Reconciling the Human Factor, by Erich Weingartner

[This article, first published on our partner-website 38North on Tuesday, 28 May 2013, is based on presentations given at Glendon College, York University in Toronto in April, and at UCLA, Los Angeles in May. It represents CanKor’s attempt to provide a framework for rational discussion among conflicting policy alternatives aimed at relieving the suffering of North Korean people. CanKor Editor Erich Weingartner has been involved with Korea since 1978, spending half his career working on human rights and the other half dealing with humanitarian assistance. –CanKor]

Understanding the North Korean Human Rights/Humanitarian Divide

Author Erich Weingartner at the UCLA conference on Ending the Korean War (Photo by Kil Sang Yoon)

Author Erich Weingartner at UCLA conference on Ending the Korean War (Photo by Kil Sang Yoon)

With political leaders and the media perpetually focused on the behavior of a young hereditary leader and his nuclear-armed military, does anybody really care what happens to ordinary people in North Korea? There are two major constituencies internationally that do care: the humanitarian community and the human rights community.

When widespread starvation in the Democratic People’s Republic of Korea (DPRK) became evident in the mid to late 1990s, humanitarian agencies launched a massive and largely successful rescue effort to stem the famine. Human rights organizations have meanwhile played a pivotal role in exposing North Korea’s dismal record of abuses, culminating in the recent appointment by the United Nations Human Rights Council of a Commission of Inquiry (CoI).

Since both claim that their objective is to ease the plight of suffering North Koreans, you might think these communities would be natural allies. But sadly, those working on North Korean human rights do not seem to get along very well with those providing humanitarian assistance to the DPRK. Not only do their goals and methods often contradict each other, their practitioners sometimes engage in verbal battles and mutual recrimination. This conflict is likely to intensify now that the three-member CoI has begun its one-year assignment. Read the rest of this entry »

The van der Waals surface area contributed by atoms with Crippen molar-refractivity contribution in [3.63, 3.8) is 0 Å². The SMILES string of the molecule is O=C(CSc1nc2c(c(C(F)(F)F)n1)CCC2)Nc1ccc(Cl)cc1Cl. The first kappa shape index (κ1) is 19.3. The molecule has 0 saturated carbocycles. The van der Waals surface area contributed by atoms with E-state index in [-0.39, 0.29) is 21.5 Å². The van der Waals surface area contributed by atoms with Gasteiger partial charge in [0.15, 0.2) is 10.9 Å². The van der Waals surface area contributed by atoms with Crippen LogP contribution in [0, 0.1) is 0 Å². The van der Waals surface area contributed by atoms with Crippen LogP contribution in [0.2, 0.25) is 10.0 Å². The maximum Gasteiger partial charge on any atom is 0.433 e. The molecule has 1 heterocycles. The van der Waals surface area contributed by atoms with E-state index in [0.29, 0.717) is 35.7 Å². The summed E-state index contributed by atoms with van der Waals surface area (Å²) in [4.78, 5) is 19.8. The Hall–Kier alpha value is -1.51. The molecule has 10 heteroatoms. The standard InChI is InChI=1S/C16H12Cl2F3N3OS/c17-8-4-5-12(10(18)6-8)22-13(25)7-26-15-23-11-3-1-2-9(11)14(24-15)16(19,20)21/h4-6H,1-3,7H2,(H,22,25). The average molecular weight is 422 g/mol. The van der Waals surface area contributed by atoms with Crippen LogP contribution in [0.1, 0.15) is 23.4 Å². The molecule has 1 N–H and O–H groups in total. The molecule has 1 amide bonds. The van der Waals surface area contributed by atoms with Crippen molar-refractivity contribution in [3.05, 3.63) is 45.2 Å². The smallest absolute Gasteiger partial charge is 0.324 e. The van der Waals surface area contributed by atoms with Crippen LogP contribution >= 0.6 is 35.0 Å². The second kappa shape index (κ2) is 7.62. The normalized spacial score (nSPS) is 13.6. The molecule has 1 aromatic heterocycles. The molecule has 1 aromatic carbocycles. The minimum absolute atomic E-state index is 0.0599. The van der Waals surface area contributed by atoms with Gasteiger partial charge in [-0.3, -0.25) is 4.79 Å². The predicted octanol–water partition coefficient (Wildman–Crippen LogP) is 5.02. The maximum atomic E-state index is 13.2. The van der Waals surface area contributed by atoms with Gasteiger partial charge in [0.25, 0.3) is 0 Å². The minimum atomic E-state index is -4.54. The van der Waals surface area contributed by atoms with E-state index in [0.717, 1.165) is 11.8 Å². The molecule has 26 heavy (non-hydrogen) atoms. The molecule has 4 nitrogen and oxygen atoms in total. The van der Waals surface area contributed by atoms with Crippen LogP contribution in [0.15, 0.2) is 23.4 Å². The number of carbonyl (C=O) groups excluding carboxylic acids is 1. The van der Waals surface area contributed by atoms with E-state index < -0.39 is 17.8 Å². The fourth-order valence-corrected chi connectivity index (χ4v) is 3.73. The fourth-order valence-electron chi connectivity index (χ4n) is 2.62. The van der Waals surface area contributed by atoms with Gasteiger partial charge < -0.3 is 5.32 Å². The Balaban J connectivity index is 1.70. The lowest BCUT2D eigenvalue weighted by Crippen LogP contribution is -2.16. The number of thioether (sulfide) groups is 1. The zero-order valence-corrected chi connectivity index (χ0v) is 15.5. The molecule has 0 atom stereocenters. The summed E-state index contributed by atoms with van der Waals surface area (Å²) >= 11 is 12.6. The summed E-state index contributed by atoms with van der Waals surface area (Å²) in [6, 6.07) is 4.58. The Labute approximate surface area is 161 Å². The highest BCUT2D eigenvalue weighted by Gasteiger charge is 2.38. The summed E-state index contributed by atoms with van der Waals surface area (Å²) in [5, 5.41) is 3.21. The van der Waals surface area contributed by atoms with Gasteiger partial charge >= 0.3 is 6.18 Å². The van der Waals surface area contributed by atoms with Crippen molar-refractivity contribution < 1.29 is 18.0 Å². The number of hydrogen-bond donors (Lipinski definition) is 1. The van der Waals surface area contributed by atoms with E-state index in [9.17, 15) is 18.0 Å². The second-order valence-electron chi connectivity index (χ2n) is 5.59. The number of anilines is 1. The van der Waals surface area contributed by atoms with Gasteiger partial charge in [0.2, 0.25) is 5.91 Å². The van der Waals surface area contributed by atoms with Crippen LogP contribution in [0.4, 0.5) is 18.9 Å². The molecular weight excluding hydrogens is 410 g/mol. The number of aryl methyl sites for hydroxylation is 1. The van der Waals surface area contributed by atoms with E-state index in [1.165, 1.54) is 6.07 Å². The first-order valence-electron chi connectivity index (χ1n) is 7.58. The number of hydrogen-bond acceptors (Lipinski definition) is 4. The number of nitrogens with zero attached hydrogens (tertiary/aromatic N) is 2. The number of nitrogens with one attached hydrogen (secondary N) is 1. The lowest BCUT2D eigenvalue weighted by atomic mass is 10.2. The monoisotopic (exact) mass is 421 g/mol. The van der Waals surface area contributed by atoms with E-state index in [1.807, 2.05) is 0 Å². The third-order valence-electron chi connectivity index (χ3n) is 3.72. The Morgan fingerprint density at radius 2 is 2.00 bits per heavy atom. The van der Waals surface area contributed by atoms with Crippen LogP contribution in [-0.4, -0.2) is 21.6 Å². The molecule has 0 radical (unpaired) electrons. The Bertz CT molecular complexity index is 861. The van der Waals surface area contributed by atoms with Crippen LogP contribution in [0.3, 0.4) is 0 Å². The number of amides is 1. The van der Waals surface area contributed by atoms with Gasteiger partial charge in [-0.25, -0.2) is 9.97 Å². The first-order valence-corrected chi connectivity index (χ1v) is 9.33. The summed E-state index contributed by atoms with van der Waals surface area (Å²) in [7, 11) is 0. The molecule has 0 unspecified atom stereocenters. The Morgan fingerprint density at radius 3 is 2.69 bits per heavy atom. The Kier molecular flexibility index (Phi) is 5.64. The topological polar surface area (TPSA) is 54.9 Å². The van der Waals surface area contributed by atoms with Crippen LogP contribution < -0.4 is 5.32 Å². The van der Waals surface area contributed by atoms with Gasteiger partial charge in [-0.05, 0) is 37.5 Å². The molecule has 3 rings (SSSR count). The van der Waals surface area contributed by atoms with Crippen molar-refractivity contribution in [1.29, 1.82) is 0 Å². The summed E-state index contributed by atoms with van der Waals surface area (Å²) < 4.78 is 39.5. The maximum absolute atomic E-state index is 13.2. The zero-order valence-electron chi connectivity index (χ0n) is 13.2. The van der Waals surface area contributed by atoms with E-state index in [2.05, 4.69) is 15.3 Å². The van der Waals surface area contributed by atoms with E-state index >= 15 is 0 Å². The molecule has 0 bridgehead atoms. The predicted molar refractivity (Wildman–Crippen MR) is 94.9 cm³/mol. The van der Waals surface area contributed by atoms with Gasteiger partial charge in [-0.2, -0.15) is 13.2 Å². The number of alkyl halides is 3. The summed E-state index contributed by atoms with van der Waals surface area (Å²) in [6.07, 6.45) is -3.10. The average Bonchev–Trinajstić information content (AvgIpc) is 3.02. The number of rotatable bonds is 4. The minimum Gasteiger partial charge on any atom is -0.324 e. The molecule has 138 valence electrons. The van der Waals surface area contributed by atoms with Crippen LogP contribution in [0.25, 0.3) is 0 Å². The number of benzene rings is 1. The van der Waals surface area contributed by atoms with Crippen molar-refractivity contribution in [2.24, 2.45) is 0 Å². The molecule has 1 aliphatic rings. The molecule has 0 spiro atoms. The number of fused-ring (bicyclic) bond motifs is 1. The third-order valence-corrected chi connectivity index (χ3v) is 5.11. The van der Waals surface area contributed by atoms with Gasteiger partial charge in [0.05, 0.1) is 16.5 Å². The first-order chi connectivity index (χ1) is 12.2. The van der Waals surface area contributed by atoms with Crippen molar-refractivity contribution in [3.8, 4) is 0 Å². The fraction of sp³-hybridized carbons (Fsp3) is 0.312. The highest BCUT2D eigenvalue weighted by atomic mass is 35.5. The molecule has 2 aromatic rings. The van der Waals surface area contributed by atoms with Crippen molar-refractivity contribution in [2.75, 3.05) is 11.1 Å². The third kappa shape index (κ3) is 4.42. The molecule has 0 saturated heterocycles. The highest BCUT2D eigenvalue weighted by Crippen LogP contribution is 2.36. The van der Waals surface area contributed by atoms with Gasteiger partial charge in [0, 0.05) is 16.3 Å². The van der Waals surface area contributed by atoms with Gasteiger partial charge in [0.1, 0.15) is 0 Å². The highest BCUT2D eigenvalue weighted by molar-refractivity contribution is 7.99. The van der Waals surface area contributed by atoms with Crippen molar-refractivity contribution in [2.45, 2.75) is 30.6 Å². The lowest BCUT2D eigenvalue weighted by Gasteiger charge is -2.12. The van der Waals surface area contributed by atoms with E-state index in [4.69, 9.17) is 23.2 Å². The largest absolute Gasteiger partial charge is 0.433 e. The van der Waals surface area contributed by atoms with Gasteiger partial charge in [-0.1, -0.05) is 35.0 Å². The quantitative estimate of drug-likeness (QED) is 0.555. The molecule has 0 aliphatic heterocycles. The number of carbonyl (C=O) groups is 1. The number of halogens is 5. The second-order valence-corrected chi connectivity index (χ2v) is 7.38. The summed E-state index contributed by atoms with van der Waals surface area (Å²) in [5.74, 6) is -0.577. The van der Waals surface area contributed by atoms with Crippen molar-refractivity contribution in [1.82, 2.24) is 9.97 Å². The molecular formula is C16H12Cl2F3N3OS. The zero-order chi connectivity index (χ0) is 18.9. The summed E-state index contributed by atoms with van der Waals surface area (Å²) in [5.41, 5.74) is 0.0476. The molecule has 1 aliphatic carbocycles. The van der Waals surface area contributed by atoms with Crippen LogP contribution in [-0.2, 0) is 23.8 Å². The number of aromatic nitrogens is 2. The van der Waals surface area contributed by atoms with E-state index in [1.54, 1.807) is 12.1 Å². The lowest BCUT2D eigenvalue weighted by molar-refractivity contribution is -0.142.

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Ending the Korean War: conference report by Peggy McInerny

[CanKor editor Erich Weingartner spoke at a recent UCLA Center for Korean Studies conference, which brought together a wide range of speakers to reconsider how to end a war that never technically ended. Peggy McInerny, the author of the article which follows, is Director of Communications at the UCLA International Institute. A full conference summary may be read here: The Heartbreak of a Divided Nation by Peggy McInerny. –CanKor]

Podium and first row, left to right: Paul Liem, Korea Policy Institute; Dorothy Ogle, former Methodist missionary to South Korea; Pilju Kim Joo, Agglobe Services International; Indong Oh, M.D.; Jeong Young-Hee, farmer and peace activist from Gangjeong, Jeju Island; Christine Ahn (back turned), Global Fund for Women and Oakland Institute, and daughter. Top row, left to right: Moon Jae Pak, M.D., U.S.-North Korea Medical Science Exchange Committee; historian Bruce Cumings, University of Chicago; Erich Weingartener, CanKor; Rev. Syngman Rhee; James Chun, One Korea Movement; Hosu Kim, City University of New York. (Photo by Peggy McInerny)

Podium and first row, left to right: Paul Liem, Korea Policy Institute; Dorothy Ogle, former Methodist missionary to South Korea; Pilju Kim Joo, Agglobe Services International; Indong Oh, M.D.; Jeong Young-Hee, farmer and peace activist from Gangjeong, Jeju Island; Christine Ahn (back turned), Global Fund for Women and Oakland Institute, and daughter. Top row, left to right: Moon Jae Pak, M.D., U.S.-North Korea Medical Science Exchange Committee; historian Bruce Cumings, University of Chicago; Erich Weingartner, CanKor; Rev. Syngman Rhee; James Chun, One Korea Movement; Hosu Kim, City University of New York. (Photo by Peggy McInerny)

The UCLA Center for Korean Studies hosted a conference entitled “Ending the Korean War” on May 9, 2013. The meeting brought together a wide range of speakers — historians, sociologists, former missionaries, peace activists, Korean War survivors, and people currently engaged in humanitarian projects in North Korea — to reconsider how to end a war that never technically ended. Instead of a peace agreement, the United States and North Korea signed an armistice agreement in 1953 on behalf of their allies on each side.

Sixty years later, the Korean Peninsula remains heavily militarized, the United States has still not recognized North Korea, and acute tensions between the two states earlier in 2013 threatened to lead to military conflict.

Historian Bruce Cumings of the University of Chicago, where he is Gustavus F. and Ann M. Swift Distinguished Service Professor and chair of the history department, served as keynote speaker. In his view, U.S. policy toward North Korea over the past 60 years, which has consisted mostly of nuclear threats, has been a complete failure. Not only does North Korea now have nuclear weapons, as well as long- and medium-range missiles, the two nations are no nearer to a peace agreement than they were in 1953. Read the rest of this entry »

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